Not a few people have doubts about not seeing bifurcated radishes or bent cucumbers. Some people may sympathize with restaurants trying to solve the issue of the agricultural industry by focusing on those vegetables not distributed, as well as actively making the best use of them. Now we have encountered a similar situation in the forest industry as well. I don’t believe that we can make use of all the trees and save the entire forest industry with this method. However, we would like to improve the value of the forest in the future by enhancing both the quality and quantity of furniture materials through forest management, while increasing the value of some of the miscellaneous woods.

Kotaro Iwaoka
President and CEO of Hidakuma Inc.

When you are manufacturing products with a laser cutter or 3D printer, some people say “You should not rely on these things”, “true craftsmen should make things with your own hands”, or “our skills will not be needed any longer.” People have been complaining saying “young people these days (are not like us)…” since the ancient Egyptian era. I would imagine people had the same sort of conversations when people used to use their own hands for tree cutting and then the electric circular saw was introduced.
Appearance of new technologies will certainly take away the work we have done so far from us. However, new technologies create new ways of expression. The appearance of electric woodworking machines made it possible to handle super-hard-wood that was never used for production before. As a result, people started making finer and more delicate furniture by taking advantage of its hardness.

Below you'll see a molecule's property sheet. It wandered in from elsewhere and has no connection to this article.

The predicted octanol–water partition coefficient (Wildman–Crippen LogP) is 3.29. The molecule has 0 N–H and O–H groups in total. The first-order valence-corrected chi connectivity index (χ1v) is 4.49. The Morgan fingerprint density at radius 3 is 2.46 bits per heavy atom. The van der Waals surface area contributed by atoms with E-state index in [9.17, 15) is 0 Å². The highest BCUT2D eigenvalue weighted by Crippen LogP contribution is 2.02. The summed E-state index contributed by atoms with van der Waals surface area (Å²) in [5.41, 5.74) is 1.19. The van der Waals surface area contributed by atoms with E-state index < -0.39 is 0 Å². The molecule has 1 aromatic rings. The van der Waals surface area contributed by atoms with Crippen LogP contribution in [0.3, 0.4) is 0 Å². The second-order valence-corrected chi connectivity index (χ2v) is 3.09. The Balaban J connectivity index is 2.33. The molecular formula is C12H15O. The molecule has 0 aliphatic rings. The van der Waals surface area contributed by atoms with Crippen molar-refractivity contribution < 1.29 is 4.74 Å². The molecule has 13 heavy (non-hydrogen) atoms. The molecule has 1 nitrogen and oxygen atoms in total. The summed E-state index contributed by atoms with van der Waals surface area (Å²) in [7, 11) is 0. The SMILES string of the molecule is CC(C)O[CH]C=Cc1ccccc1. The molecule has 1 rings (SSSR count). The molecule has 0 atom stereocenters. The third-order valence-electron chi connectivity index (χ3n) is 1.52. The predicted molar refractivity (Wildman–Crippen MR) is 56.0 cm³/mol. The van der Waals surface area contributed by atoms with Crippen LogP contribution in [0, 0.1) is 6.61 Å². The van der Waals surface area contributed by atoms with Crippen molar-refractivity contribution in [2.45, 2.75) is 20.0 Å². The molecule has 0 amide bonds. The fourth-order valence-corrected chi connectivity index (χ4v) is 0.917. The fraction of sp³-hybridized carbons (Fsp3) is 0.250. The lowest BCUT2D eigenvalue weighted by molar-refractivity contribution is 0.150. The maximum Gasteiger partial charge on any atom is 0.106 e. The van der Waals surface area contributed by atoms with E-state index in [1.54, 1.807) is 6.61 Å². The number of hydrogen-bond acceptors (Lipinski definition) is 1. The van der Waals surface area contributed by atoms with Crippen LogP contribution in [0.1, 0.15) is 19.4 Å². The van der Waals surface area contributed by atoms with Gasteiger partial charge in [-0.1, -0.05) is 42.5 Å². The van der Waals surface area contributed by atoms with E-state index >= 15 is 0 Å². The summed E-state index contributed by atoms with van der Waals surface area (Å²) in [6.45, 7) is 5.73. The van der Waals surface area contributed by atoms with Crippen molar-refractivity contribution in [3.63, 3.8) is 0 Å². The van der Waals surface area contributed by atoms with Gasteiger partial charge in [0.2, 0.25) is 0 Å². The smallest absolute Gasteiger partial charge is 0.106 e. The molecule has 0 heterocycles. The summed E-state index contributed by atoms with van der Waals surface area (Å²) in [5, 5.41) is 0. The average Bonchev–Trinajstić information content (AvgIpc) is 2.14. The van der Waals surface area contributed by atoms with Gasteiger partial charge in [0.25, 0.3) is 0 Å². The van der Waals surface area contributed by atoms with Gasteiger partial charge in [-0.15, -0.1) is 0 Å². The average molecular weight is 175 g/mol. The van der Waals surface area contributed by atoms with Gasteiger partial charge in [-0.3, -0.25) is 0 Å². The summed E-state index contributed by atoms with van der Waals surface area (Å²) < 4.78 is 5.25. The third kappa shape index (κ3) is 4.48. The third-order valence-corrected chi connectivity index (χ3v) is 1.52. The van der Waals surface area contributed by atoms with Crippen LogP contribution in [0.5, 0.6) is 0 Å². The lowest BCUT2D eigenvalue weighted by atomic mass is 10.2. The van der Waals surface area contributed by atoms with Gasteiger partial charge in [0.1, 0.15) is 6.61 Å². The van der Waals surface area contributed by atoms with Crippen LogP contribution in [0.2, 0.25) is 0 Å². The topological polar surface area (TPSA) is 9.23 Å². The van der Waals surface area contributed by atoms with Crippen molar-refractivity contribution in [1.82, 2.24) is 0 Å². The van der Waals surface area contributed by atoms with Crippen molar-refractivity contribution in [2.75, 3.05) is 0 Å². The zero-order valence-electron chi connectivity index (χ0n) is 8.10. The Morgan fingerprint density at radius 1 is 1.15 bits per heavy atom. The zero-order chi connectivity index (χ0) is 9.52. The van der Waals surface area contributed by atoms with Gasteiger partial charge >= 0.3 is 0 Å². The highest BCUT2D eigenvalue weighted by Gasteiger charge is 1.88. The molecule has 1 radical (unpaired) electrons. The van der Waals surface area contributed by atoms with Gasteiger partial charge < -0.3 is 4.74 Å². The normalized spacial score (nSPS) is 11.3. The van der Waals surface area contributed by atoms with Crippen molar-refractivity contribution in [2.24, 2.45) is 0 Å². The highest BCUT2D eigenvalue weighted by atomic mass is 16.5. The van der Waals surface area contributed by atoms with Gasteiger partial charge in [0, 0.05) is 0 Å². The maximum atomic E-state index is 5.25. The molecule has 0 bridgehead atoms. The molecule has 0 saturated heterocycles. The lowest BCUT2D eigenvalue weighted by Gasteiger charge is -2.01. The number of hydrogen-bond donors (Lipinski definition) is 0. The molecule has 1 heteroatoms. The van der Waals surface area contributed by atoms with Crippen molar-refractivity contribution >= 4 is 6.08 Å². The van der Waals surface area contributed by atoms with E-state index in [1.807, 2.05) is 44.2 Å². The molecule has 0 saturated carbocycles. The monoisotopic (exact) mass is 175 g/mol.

Without AR, this project would have required a great deal of time and effort to process woods with different sizes and curved surfaces at a certain angle and dimensions. Without understanding the shape of a log on the computer by 3D scanning, you would have ended up physically turning over a 100 kg log, which would have taken half an hour or so, and gone through the same verification process endlessly.
HoloLens and AR positioning have made it possible to perform such simple tasks in dramatically more efficient manner. However, that’s not the only essence. Now we can spend more time on processing work that cannot be completed by technology alone, as well as can only be completed by skilled craftsmen. Craftsmanship and skills are still required for delicate work to check the flow of the grain, or to adjust the amount of force according to the feel transmitted to the hands.
As for materials, now we are able to add value to the ones whose price was previously beaten down.
I would assume new technologies will continue to appear one after another. Accordingly, the work of craftsmen will increase more rather than decreasing. Most importantly, the creator is a creature who can find the utmost joy when he/she learns a new technique.

Hideaki Asaoka

Text: Takeya Shida
Photo: Gottingham